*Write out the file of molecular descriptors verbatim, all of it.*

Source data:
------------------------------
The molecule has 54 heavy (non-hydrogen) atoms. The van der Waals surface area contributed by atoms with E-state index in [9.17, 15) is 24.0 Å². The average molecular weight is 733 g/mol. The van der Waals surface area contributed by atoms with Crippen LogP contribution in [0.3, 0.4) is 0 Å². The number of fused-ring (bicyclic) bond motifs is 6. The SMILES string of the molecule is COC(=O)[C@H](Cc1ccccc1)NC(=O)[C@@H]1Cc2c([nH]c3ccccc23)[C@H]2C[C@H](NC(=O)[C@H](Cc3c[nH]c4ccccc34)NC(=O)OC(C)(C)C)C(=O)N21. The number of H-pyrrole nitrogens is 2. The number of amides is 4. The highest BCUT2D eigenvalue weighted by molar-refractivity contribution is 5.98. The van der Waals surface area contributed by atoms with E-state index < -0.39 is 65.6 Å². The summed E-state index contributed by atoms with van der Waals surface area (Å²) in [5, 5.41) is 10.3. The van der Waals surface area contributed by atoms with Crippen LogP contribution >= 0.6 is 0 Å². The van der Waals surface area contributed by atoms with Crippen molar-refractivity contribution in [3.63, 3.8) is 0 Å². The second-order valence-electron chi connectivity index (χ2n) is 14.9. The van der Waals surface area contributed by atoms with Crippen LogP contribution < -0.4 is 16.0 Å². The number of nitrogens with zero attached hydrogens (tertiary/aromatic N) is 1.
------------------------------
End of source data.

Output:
The molecule has 54 heavy (non-hydrogen) atoms. The van der Waals surface area contributed by atoms with E-state index in [9.17, 15) is 24.0 Å². The average molecular weight is 733 g/mol. The van der Waals surface area contributed by atoms with Crippen LogP contribution in [0.3, 0.4) is 0 Å². The number of fused-ring (bicyclic) bond motifs is 6. The SMILES string of the molecule is COC(=O)[C@H](Cc1ccccc1)NC(=O)[C@@H]1Cc2c([nH]c3ccccc23)[C@H]2C[C@H](NC(=O)[C@H](Cc3c[nH]c4ccccc34)NC(=O)OC(C)(C)C)C(=O)N21. The number of H-pyrrole nitrogens is 2. The number of amides is 4. The highest BCUT2D eigenvalue weighted by molar-refractivity contribution is 5.98. The van der Waals surface area contributed by atoms with E-state index < -0.39 is 65.6 Å². The summed E-state index contributed by atoms with van der Waals surface area (Å²) in [5, 5.41) is 10.3. The van der Waals surface area contributed by atoms with Crippen LogP contribution >= 0.6 is 0 Å². The van der Waals surface area contributed by atoms with Crippen molar-refractivity contribution in [3.63, 3.8) is 0 Å². The second-order valence-electron chi connectivity index (χ2n) is 14.9. The van der Waals surface area contributed by atoms with Crippen LogP contribution < -0.4 is 16.0 Å². The number of nitrogens with zero attached hydrogens (tertiary/aromatic N) is 1.